In Texas, the age of consent is 17. A person who engages in virtually any kind of sexual activity with a child under 17 may be charged with Sexual Assault of a Child. There are important exceptions to the age of consent law in Texas and there is at least one way to avoid a formal criminal charge, even if you have technically violated the law.
The most important exception to the age of consent law is when an accused person and a child are 3 years apart in age or less at the time of the sexual act. For example, if Ben is 18 and Gina is 16, Ben is not guilty of sexual assault — even though they engaged in consensual sex and Gina is under the age of 17 at the time of the sex act. In cases like this, birthdates can be important. If in the same example Ben is 19 and Gina is 16, the couple may or may not be 3 years apart in age or less, depending on their birth dates.
If two children under 17 engage in a consensual sex act, the older child is usually charged with Sexual Assault (or Aggravated Sexual Assault of a Child, if the younger child is under 14), unless the children are 3 years apart in age or less at the time of the sexual act. Minor children under 17 are charged as juveniles in Texas. But just as in adult cases, the numerical ages of the people involved are not controlling. You look to the birth dates of the people involved and determine whether they were 3 years apart in age or less at the time of the act. If children are 3 years apart in age or less at the time they engage in a consensual sex act, usually neither is guilty of a crime.
So what if you engage in consensual sex with a child under 17 and you are more than 3 years apart in age? Does that mean you will automatically be found guilty of a felony? The answer is, not always. In Texas, felony cases (including Sexual Assault of a Child and Aggravated Sexual Assault of a Child) must usually go before a “grand jury” to determine whether formal charges and an “indictment” are appropriate. A grand jury is an independent group of 12 citizens who screen cases to determine if there is sufficient evidence to formally charge a defendant. If at least 9 grand jurors vote there is sufficient evidence to believe a person is guilty of a crime, the grand jurors issue a “true bill” and the person is indicted. But grand jury proceedings are held in secret and, although a prosecutor may speak with grand jurors and present evidence relating to cases, no judge, defense attorney or prosecutor may be present when the grand jurors vote. Grand jurors are independent and they don’t have to vote to destroy a person’s life with a formal felony charge if it isn’t the right thing to do.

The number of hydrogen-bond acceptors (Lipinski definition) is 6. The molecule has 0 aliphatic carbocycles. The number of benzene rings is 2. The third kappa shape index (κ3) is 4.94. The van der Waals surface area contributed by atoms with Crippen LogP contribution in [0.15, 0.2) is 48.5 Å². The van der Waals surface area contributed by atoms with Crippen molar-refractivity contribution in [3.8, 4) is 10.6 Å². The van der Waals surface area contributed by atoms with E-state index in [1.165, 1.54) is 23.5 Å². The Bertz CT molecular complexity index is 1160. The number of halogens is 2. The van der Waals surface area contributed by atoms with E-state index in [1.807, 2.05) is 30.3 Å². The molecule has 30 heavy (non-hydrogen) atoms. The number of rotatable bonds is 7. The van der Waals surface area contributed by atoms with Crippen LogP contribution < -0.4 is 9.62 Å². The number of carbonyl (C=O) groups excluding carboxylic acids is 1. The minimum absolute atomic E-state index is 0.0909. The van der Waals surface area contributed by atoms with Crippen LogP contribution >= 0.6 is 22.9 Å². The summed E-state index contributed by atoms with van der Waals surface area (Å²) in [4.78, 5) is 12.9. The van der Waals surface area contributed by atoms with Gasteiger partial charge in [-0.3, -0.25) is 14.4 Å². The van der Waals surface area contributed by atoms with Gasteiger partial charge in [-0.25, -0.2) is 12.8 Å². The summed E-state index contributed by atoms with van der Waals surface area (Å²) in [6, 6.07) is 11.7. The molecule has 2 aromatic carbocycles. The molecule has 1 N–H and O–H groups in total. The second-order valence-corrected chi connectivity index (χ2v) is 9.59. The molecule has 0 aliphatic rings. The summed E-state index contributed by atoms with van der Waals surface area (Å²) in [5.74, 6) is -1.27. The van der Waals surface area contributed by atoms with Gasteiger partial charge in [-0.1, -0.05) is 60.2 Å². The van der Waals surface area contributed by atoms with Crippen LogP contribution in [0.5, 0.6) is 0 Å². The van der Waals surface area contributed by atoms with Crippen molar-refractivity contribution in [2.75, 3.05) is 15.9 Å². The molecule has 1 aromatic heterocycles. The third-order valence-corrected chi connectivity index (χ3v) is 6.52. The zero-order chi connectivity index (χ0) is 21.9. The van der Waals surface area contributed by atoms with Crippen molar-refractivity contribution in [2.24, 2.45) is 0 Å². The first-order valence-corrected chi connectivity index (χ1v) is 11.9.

Grand jurors are usually ordinary people with normal life experiences. They realize that even if a person technically violates the law and gets arrested, it may not be right to formally charge the person with a felony. If a defense attorney in a Sexual Assault case can persuade grand jurors that the younger person involved in the sex act was the “aggressor” or the younger person is probably lying, the grand jury might reject charges or recommend a lower criminal charge. If a grand jury rejects all charges, the case against the defendant is typically dismissed. A defendant and his attorney may use Facebook (or other social media) posts, emails, text messages, photos, witness statements and much more, in order to prove to a grand jury that the younger person involved in the sex act was the aggressor or possibly that the younger person is lying or mistaken.
If you are under investigation for Sexual Assault or Aggravated Sexual Assault and you believe a younger person aggressively encouraged you to have sex or is lying or mistaken about what happened, you should call your lawyer immediately to talk about what kind of evidence you will need to prove your case. Even waiting a short time could cause you to miss a valuable chance to have your case dismissed or protect you from getting arrested in the first place. We serve Houston, TX and the nearby areas.